Challenging the Continued Erasure of Indigenous Histories

AHA Session 168
Sunday, January 5, 2020: 8:30 AM-10:00 AM
Bowery (Sheraton New York, Lower Level)
Joshua Reid, University of Washington
Christine DeLucia, Williams College
Doug Kiel, Northwestern University
Jean M. O'Brien, University of Minnesota Twin Cities
Alyssa Mt. Pleasant, State University of New York, University at Buffalo, and American Philosophical Society
Melanie Yazzie, University of New Mexico

Session Abstract

Despite the exponential growth in Native American and Indigenous Studies programs and scholarship, Indigenous peoples remain largely absent from many larger historical narratives. In new histories of the United States, popular musicals and books, classroom curricula, and museum exhibits, for example, Native peoples remain faceless and nameless, with a few exceptions in the distant past. These continued erasures both reflect and perpetuate the “logic of elimination” at the heart of settler colonialism. The continued erasure of Indigenous histories has real consequences—it makes it difficult for most to understand the needs of Native nations today.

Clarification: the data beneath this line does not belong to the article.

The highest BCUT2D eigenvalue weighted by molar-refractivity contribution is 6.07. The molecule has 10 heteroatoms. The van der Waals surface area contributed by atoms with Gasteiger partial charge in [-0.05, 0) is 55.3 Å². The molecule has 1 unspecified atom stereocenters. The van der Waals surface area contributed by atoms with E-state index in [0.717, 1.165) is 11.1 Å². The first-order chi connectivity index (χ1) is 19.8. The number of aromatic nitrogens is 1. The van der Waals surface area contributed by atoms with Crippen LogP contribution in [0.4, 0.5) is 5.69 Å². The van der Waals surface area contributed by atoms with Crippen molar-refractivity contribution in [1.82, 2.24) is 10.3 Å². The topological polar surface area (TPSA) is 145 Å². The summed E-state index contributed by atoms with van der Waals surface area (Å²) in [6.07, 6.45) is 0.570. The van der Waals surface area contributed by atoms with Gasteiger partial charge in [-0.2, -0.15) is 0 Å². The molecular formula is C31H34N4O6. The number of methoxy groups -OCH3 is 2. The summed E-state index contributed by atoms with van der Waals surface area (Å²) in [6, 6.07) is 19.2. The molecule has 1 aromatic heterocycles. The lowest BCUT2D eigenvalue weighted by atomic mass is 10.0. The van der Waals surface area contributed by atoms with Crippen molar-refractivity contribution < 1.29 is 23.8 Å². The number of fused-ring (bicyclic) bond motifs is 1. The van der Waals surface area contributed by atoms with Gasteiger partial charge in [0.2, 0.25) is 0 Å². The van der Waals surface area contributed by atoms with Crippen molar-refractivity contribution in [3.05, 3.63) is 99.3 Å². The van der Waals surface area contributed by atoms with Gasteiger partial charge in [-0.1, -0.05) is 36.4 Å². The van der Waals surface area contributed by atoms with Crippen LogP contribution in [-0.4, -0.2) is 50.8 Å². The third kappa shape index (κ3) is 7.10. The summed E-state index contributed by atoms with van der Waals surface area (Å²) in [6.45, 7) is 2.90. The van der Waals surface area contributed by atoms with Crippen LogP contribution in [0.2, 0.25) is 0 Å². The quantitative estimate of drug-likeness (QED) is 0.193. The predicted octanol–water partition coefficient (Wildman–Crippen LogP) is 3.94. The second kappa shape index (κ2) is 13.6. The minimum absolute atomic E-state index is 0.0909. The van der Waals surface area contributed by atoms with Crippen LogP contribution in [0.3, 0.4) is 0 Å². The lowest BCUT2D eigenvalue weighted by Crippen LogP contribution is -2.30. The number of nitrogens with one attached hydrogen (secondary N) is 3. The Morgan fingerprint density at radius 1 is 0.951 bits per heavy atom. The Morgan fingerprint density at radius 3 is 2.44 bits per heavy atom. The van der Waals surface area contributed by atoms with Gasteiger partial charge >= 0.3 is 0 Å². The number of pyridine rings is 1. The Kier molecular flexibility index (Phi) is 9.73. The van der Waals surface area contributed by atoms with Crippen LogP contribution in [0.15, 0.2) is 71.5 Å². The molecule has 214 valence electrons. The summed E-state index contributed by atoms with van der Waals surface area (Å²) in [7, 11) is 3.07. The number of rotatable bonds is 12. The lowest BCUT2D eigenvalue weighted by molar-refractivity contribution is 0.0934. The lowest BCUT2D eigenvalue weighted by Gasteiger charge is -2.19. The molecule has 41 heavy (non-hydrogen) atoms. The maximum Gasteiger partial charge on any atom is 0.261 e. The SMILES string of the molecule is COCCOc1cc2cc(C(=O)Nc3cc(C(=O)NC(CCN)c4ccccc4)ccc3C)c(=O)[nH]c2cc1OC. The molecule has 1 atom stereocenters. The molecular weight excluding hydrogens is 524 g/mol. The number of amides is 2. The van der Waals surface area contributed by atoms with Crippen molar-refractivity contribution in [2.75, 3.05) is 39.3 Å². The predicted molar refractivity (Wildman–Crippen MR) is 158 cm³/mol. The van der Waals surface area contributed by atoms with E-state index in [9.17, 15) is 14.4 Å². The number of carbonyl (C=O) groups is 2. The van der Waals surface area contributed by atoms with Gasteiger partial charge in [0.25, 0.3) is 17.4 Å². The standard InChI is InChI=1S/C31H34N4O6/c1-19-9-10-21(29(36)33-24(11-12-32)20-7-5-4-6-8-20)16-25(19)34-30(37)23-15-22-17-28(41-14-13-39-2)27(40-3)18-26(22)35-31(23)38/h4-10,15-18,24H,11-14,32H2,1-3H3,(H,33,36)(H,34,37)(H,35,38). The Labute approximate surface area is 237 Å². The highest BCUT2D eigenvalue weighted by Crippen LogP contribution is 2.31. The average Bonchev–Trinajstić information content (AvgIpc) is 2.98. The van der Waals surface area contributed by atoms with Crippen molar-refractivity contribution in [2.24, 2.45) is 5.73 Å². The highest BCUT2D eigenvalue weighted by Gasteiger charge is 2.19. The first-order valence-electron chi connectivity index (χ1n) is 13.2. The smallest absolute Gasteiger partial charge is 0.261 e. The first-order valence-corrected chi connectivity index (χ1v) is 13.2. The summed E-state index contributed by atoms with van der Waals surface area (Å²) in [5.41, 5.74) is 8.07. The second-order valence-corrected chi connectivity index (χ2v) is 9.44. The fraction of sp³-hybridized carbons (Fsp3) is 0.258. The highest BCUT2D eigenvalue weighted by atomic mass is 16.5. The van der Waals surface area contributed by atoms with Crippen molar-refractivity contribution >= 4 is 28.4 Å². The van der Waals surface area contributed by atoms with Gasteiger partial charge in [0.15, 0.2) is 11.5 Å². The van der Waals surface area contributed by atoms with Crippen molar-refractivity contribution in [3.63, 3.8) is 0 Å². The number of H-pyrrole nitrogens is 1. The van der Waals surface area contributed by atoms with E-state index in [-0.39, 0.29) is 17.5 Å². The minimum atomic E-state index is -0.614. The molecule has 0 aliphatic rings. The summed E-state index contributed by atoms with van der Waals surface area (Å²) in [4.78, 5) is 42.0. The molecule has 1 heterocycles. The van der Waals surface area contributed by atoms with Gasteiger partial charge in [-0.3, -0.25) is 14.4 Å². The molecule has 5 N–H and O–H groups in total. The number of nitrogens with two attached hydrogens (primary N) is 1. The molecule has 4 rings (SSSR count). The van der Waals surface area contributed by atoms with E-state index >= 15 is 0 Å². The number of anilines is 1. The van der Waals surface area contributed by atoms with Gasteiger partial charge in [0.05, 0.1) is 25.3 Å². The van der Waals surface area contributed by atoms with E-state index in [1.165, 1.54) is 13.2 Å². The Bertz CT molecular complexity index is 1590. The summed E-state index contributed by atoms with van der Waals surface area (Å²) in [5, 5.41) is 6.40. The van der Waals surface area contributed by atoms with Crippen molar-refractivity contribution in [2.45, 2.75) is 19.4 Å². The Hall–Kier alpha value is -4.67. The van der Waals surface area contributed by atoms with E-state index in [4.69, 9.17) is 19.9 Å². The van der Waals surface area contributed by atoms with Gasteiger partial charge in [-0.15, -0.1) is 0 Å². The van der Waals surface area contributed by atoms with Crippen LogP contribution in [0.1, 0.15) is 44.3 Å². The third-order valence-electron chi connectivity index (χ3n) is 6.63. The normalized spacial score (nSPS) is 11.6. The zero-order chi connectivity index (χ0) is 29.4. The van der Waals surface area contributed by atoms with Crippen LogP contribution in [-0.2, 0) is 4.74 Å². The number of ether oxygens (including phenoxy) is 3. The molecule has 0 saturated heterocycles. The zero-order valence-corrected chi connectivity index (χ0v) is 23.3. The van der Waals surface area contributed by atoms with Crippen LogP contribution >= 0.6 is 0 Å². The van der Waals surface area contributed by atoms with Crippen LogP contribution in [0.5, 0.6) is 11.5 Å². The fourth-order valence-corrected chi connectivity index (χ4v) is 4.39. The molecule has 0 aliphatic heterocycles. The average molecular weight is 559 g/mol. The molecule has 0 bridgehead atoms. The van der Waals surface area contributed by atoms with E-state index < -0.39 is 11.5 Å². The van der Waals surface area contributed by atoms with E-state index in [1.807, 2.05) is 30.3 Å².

This roundtable seeks to address the continued erasures of Indigenous histories, highlighting not only the problems and consequences of these erasures, but also revealing ways that scholars and Native peoples have sought to overcome this challenge. The participants have all addressed this issue in various ways, from publications to classroom curriculum to public events. Unlike more traditional roundtables, during which participants speak for 10-15 minutes each before engaging in discussion and fielding questions, this roundtable will be organized around a handful of questions that participants will address. Potential questions include, “How does your scholarship seek to counter the erasure of Indigenous histories,” and “What are the consequences of the erasure of Indigenous histories?” Participants will also be invited to speak specifically about steps we can take to restore Indigenous histories to larger narratives of the past. Ample time will be left to invite the audience to pose their own questions for the panelists.

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